March Madness can be costly to employers — to the tune of more than $192 million in lost worker productivity, according to one estimate.
Extra games and wider access to coverage of the NCAA men’s basketball championship on smart phones and tablets could increase workplace distractions during this year’s tournament, outplacement consulting firm Challenger, Gray & Christmas said Wednesday.
Challenger estimates that total online viewership during work hours is likely to reach at least 8.4 million hours. Multiply that figure by the average hourly earnings of $22.87 among private-sector workers and the financial impact exceeds $192 million, Challenger said.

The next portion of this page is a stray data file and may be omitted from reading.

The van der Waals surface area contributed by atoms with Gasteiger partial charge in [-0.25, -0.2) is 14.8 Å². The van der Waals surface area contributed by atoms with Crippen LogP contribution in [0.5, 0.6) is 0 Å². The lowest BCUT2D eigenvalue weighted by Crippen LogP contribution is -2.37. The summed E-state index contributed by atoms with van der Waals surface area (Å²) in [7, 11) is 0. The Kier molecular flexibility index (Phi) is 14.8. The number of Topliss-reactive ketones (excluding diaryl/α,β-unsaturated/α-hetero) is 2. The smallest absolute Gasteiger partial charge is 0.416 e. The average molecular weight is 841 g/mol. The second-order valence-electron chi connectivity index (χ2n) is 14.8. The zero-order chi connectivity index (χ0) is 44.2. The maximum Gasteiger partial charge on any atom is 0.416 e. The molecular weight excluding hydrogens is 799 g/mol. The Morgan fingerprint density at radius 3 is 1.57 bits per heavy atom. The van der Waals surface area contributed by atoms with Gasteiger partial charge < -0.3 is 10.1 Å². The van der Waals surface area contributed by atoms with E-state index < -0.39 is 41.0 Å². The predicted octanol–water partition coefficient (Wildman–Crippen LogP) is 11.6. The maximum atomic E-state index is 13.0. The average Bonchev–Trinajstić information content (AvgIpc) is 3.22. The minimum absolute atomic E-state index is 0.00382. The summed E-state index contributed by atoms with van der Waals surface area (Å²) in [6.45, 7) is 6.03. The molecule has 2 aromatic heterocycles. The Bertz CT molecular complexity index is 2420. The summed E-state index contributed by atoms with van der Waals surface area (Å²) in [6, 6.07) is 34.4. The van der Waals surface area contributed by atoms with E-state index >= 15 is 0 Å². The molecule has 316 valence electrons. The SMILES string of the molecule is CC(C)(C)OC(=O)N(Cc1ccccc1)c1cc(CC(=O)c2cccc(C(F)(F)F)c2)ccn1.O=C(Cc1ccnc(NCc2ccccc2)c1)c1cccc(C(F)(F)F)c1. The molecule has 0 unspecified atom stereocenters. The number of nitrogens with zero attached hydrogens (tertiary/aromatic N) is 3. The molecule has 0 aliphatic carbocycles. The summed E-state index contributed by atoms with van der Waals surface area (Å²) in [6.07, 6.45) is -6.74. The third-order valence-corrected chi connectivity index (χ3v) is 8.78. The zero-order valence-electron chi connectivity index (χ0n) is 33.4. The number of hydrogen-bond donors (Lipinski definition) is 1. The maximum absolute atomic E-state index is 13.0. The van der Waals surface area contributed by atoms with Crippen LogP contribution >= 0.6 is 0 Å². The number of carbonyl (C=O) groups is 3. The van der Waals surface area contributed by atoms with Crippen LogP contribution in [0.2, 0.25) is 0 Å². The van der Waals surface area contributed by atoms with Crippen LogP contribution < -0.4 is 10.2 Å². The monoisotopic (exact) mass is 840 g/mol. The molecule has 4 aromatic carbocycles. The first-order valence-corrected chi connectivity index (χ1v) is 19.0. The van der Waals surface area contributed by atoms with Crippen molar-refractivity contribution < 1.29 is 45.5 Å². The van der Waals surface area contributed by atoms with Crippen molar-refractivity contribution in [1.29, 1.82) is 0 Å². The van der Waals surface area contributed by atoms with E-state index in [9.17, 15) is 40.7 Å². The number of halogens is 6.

But the CEO of the firm, John Challenger, put that number in perspective.
“At first glance, 8.4 million hours of lost productivity seems like it would deliver a crushing blow to the economy,” Challenger said in a statement. “Over the three weeks of the tournament, the nation’s 108 million workers will have logged more than 11 billion hours of work. The 8.4 million hours lost to March Madness is a relative drop in the bucket, accounting for less than one-tenth of one percent … of the total hours American workers will put in over the three weeks of the tournament.”
Still, he added, “if you ask department managers or IT staff whether March Madness has a noticeable effect on productivity, they are likely to answer in the affirmative.”
How would you answer?
- Henry Unger, The Biz Beat
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